Publications

Section Newsletter Articles on Antitrust

FTC v. Actavis, Inc.: Pay-for-delay settlements subject to rule of reason By Kate O’Súilleabháin Antitrust and Unfair Competition Law, June 2013 On June 17, in FTC v. Actavis, Inc., the U.S. Supreme Court determined that “pay-for-delay” settlements (also known as “reverse-payment settlements”) between drug manufacturers are subject to rule of reason antitrust scrutiny for purposes of determining whether they violate federal antitrust laws.
Recent decisions in Kleen and Fosamax shape the arguments in motions to compel use of predictive coding By Zachary L. Sorman Antitrust and Unfair Competition Law, June 2013 Can a party unilaterally impose a discovery methodology on an adverse party?
A warning on the antitrust risks in private equity collaboration By Thomas F. Bush Antitrust and Unfair Competition Law, June 2013 A recent decision by a federal district court in Boston, however, demonstrates how easily even well-advised firms can stumble and end up facing a substantial claim of an antitrust violation.
Highlights from the U.S. Antitrust Agencies’ Report on Intellectual Property: How agency policy statements can be helpful to practitioners By Jennifer M. Dixton Antitrust and Unfair Competition Law, December 2007 This past Spring, the Department of Justice (“DOJ”) and the Federal Trade Commission (“FTC”) issued a joint report concerning antitrust enforcement and intellectual property rights.
The antitrust counselor: The Supreme Court reversed Dr. Miles: Now what? By Mildred L. Calhoun Antitrust and Unfair Competition Law, October 2007 The US Supreme Court recently overruled Dr. Miles Medical Co. v. John D. Park & Sons, holding that all vertical price restraints are to be analyzed under the Rule of Reason. In other words, instead of being per se illegal and presumed anticompetitive, all vertical price restraints are now analyzed for reasonableness and their effect on competition.
Minimum resale price maintenance after Leegin By Robert T. Joseph Antitrust and Unfair Competition Law, October 2007 On June 28, 2007, in Leegin v. PSKS, Inc., the Supreme Court overruled Dr. Miles Medical Co. v. John D. Park & Sons Co. and held that vertical prices restraints are to be judged by the rule of reason under federal law.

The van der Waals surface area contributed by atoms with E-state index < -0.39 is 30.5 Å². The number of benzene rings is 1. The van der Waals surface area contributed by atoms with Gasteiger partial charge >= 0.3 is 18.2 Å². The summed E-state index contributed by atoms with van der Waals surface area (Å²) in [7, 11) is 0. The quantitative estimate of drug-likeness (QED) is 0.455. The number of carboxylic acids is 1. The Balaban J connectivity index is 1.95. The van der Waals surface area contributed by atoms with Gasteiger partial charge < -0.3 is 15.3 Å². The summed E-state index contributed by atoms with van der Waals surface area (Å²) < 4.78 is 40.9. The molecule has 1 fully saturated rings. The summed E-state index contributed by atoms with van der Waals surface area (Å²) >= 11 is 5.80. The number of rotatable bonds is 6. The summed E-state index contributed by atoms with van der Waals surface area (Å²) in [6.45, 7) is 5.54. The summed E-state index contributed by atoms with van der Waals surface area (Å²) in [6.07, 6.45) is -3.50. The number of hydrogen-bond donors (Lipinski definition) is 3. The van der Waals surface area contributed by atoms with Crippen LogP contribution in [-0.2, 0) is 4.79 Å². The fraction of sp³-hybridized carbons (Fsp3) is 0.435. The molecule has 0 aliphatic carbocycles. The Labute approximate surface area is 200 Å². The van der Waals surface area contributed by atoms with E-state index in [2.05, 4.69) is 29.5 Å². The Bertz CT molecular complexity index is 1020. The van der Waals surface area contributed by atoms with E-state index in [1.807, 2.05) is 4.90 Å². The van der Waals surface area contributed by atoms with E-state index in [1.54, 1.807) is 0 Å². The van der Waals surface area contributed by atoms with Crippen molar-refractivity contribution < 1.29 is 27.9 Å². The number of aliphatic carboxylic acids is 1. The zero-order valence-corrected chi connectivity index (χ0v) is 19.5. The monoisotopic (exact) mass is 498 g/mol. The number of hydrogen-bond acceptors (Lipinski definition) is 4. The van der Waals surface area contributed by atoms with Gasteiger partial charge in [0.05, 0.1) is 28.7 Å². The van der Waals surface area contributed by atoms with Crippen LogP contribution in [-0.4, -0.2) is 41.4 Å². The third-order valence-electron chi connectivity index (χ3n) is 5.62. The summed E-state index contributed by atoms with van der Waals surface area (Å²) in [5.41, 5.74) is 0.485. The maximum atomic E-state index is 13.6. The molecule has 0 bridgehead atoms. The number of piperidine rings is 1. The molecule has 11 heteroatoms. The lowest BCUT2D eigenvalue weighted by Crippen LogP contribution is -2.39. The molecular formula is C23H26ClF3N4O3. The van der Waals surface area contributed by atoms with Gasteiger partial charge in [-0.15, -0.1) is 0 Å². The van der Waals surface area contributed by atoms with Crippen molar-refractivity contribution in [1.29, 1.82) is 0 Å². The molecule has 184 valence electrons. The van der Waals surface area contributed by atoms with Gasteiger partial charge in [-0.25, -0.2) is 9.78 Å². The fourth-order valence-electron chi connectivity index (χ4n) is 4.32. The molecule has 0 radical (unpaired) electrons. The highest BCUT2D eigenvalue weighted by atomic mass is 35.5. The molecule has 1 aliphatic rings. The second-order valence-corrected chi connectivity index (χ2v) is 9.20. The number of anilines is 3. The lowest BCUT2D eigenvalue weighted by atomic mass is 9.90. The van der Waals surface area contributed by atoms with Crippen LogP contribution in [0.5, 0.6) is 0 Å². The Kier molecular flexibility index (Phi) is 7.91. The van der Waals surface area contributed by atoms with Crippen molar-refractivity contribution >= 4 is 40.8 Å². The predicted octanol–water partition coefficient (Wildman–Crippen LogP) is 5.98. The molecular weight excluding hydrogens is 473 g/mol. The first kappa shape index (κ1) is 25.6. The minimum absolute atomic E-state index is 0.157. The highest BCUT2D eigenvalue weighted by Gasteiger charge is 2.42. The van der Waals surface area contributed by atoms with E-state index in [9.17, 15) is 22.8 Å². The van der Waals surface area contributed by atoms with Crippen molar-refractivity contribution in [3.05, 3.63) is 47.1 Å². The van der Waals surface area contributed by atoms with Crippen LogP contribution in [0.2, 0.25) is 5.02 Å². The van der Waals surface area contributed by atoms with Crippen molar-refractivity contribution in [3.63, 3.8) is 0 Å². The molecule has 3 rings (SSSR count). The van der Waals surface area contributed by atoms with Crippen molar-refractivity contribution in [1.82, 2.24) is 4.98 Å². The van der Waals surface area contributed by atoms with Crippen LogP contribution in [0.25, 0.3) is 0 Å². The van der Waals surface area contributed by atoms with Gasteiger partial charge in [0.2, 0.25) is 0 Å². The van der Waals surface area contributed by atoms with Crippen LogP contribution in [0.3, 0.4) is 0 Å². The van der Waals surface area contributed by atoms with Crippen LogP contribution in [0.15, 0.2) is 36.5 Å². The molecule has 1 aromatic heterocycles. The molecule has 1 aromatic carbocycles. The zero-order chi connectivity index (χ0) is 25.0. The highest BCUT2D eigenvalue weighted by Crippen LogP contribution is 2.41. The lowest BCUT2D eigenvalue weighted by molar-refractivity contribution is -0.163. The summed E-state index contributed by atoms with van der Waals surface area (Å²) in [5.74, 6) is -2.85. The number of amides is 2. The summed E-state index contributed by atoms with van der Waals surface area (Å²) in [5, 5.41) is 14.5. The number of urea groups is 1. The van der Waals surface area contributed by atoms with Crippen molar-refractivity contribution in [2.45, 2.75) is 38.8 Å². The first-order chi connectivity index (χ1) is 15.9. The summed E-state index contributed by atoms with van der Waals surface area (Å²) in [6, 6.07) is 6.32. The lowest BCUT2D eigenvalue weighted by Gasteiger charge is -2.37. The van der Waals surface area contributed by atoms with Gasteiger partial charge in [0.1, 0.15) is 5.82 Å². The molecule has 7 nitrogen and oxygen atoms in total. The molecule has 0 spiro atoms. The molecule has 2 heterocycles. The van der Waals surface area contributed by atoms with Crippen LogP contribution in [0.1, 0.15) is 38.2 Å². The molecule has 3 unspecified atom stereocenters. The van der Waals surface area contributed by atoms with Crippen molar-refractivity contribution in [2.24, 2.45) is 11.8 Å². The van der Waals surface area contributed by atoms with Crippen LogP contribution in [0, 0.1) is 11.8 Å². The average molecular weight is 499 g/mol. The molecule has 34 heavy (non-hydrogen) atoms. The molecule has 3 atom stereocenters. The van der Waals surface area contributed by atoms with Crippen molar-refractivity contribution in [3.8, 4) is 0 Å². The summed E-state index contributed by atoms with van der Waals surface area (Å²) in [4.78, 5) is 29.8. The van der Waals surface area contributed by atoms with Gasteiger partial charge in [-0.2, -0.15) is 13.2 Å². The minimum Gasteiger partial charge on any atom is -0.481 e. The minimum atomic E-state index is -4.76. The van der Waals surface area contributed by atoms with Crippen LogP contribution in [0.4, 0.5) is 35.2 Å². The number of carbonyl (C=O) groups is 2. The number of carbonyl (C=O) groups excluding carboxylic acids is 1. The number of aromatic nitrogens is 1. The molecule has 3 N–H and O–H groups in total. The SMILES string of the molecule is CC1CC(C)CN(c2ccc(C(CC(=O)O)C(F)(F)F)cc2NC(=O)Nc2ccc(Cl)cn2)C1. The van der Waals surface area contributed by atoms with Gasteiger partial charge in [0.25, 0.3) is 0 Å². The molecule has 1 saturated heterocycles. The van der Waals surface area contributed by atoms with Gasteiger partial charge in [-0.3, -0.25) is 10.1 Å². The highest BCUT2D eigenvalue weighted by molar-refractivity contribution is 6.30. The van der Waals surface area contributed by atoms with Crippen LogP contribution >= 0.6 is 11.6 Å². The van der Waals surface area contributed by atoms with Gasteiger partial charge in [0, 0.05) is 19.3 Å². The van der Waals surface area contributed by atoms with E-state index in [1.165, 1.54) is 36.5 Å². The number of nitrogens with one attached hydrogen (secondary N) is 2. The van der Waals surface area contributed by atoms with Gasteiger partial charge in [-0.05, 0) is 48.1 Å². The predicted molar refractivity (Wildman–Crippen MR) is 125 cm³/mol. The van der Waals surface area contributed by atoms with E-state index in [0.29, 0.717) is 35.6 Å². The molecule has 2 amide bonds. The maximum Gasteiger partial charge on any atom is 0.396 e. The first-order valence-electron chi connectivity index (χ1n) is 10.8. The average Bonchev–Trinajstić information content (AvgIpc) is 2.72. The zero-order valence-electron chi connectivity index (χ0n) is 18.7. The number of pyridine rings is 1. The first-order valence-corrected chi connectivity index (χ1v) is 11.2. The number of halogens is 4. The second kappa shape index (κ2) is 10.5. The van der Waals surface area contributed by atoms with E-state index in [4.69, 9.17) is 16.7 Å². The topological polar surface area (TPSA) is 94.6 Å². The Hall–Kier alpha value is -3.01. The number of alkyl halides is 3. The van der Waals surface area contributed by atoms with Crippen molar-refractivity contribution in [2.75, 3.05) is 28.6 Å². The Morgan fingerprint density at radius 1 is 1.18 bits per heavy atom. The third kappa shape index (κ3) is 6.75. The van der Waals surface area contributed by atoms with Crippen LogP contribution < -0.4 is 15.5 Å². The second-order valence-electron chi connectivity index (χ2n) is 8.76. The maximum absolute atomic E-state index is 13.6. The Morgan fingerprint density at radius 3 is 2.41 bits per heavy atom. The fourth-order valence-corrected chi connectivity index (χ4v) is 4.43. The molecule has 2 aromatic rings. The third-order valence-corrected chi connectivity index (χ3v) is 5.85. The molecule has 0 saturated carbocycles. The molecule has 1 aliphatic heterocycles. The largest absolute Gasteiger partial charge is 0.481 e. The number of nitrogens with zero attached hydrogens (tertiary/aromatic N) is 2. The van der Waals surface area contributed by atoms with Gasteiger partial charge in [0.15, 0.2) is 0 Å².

The role of regression analysis in class certification decisions in antitrust cases By Jeff Dorman Antitrust and Unfair Competition Law, February 2007 The combined effects of the massive potential liability presented by an antitrust class action and the prohibition of a cross-claim for contribution has made class certification decisions in antitrust cases virtually outcome determinative.
Should the origination of a vertical restraint be relevant to its legality? By Blake L. Harrop Antitrust and Unfair Competition Law, February 2007 Over the last decade, the antitrust laws’ restrictions on vertical restraints have come under increased criticism from both the judicial and economic communities.
The Antitrust Counselor: Robinson Patman after Reeder-Simco By Mildred L. Calhoun Antitrust and Unfair Competition Law, December 2005 The Supreme Court appears to be coming to the rescue of counselors who are still bemused by the Eighth Circuit’s astonishing opinion in Reeder-Simco GMC, Inc. v. Volvo GM Heavy Truck Corp.
The Antitrust Counselor: Benchmarking By Mildred L. Calhoun Antitrust and Unfair Competition Law, October 2003 The impetus to benchmark waxes and wanes according to the current management theory in vogue at any given time, but regardless of management imperatives, benchmarking always requires significant antitrust scrutiny.